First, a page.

A week in Cambodia
22.11.2011 - 28.11.2011 -30 °C
When we left on this adventure, I had given a bit of thought to visiting Cambodia, but admittedly, knew very little about it. Thoughts of Cambodia were accompanied by visions of poverty, jungles, and general disorganization. Guess what? I was right! What I didn't count on however, were smiling, friendly people, remarkable ruins, and a country struggling to overcome it's past in order to build a future.
After a dodgy start (the usual rip off schemes found in border towns, designed to prey on unsuspecting, naive, tourists), we settled in to our hotel in Siem Reap, and had a great week haggling with the locals. Highlights included a visit to Angkor Wat, a tuk tuk ride through the country, visits to the market, and of course...spa treatments! Even Mac, our country bumpkin, thought that as far as cities go, Siem Reap was OK.
Once we got the money figured out ($1=400 000 riel), we hardly ever got ripped off - at least not that we know of. Strangely, they mainly use US dollars, but to keep you on your toes they give you part of your change in riel and part in dollars. In the end, everything was so cheap, and we were so (relatively) rich, that we tended to just pay people whatever they wanted and tell them to keep the change.
Here's our Cambodian Top 10:
- 1 The Children.
- 2 The Temples
There can never be too many Buddhas carved in stone. This one is watching the gate.
Social Studies at it's best. A lesson from our guide.
It's difficult to say what's more amazing; the amount of work that must have gone into creating the relief carvings that cover the walls around Angkor Thom OR the fact that they remain in such remarkable condition today.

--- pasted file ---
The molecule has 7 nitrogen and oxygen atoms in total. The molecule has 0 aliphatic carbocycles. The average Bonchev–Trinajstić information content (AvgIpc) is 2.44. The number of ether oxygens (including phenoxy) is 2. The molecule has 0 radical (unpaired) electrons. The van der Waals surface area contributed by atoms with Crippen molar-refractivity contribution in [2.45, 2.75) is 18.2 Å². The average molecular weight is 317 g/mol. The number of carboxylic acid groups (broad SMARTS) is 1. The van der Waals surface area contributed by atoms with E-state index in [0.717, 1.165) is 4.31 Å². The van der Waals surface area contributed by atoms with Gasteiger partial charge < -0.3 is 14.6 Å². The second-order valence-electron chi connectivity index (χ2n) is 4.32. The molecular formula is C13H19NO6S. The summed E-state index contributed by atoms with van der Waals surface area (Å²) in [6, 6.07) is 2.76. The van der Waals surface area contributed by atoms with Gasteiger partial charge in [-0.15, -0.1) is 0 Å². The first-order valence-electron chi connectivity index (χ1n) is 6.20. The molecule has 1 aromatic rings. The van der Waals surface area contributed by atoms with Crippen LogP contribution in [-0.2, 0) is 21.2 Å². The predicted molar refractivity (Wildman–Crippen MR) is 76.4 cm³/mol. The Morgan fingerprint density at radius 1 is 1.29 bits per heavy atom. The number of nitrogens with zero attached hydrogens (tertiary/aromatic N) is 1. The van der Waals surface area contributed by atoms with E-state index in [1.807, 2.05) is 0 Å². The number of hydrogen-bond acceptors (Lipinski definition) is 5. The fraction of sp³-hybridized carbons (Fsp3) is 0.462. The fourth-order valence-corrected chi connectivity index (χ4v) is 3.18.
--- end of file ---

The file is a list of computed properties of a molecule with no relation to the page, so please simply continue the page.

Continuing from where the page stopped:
By far the coolest temple of all was Ta Prohm. The jungle trees are intertwined with the temple and make for stunning photos.
- 3 The Transport Vehicles
- 4 The Countryside
- 5 The resilience of the people.
Our Angkor Wat guide told us that his father was killed by the Kmer Rouge when he was a very young child. He was raised by his grandmother, and didn't start school until he was about 10. He would take trays of cakes to school every day to sell to the other children in order to earn money so that he could to pay for school. After finishing school, he struggled as a tuk tuk driver for many years, until at age 37 he began learning English so that he could work as a tour guide. He is now learning french so that he can earn even more money as a french guide. In the mean time, he sends most of his money to his pregnant wife who lives and teaches school in the country. She earns $45/month. Despite it all, he keeps smiling because he says life will be much easier for his own children.
- 6 The Markets.
- 7 The street vendors.
- 8 The tuk tuks (and the drivers who never, ever, give up on asking you if you need one)
- 9 The spas. Hmmm, I think I'll have a manicure with pain today.
- 10 The food
Let's start with the crocodile, and save the snake for later.
The silver lining to the French occupation? The pastry legacy of course.
Jane's pineapple-coconut fruit shake. It's like having a pina-colada every day.
Megan, of course, finds icecream everywhere we go